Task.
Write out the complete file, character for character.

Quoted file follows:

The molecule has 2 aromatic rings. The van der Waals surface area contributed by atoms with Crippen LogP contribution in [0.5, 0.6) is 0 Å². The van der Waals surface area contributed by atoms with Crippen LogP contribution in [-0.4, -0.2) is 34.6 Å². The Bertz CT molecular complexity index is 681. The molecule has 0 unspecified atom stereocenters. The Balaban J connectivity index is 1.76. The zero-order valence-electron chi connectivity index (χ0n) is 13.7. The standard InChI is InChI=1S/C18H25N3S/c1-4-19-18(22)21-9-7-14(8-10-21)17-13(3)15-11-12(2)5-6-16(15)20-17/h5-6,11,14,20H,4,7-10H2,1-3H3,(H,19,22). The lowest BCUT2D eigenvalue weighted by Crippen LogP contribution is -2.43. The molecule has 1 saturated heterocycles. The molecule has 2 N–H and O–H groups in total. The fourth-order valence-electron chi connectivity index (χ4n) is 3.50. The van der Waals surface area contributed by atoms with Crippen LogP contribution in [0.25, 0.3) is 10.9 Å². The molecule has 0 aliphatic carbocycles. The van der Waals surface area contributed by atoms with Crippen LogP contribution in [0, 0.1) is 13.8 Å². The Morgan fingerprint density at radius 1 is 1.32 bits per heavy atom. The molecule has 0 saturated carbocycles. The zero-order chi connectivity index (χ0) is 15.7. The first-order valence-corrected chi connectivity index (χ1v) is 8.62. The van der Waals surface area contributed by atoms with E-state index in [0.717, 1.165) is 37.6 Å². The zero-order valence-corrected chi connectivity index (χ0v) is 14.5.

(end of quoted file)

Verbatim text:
The molecule has 2 aromatic rings. The van der Waals surface area contributed by atoms with Crippen LogP contribution in [0.5, 0.6) is 0 Å². The van der Waals surface area contributed by atoms with Crippen LogP contribution in [-0.4, -0.2) is 34.6 Å². The Bertz CT molecular complexity index is 681. The molecule has 0 unspecified atom stereocenters. The Balaban J connectivity index is 1.76. The zero-order valence-electron chi connectivity index (χ0n) is 13.7. The standard InChI is InChI=1S/C18H25N3S/c1-4-19-18(22)21-9-7-14(8-10-21)17-13(3)15-11-12(2)5-6-16(15)20-17/h5-6,11,14,20H,4,7-10H2,1-3H3,(H,19,22). The lowest BCUT2D eigenvalue weighted by Crippen LogP contribution is -2.43. The molecule has 1 saturated heterocycles. The molecule has 2 N–H and O–H groups in total. The fourth-order valence-electron chi connectivity index (χ4n) is 3.50. The van der Waals surface area contributed by atoms with Crippen LogP contribution in [0.25, 0.3) is 10.9 Å². The molecule has 0 aliphatic carbocycles. The van der Waals surface area contributed by atoms with Crippen LogP contribution in [0, 0.1) is 13.8 Å². The Morgan fingerprint density at radius 1 is 1.32 bits per heavy atom. The molecule has 0 saturated carbocycles. The zero-order chi connectivity index (χ0) is 15.7. The first-order valence-corrected chi connectivity index (χ1v) is 8.62. The van der Waals surface area contributed by atoms with E-state index in [0.717, 1.165) is 37.6 Å². The zero-order valence-corrected chi connectivity index (χ0v) is 14.5.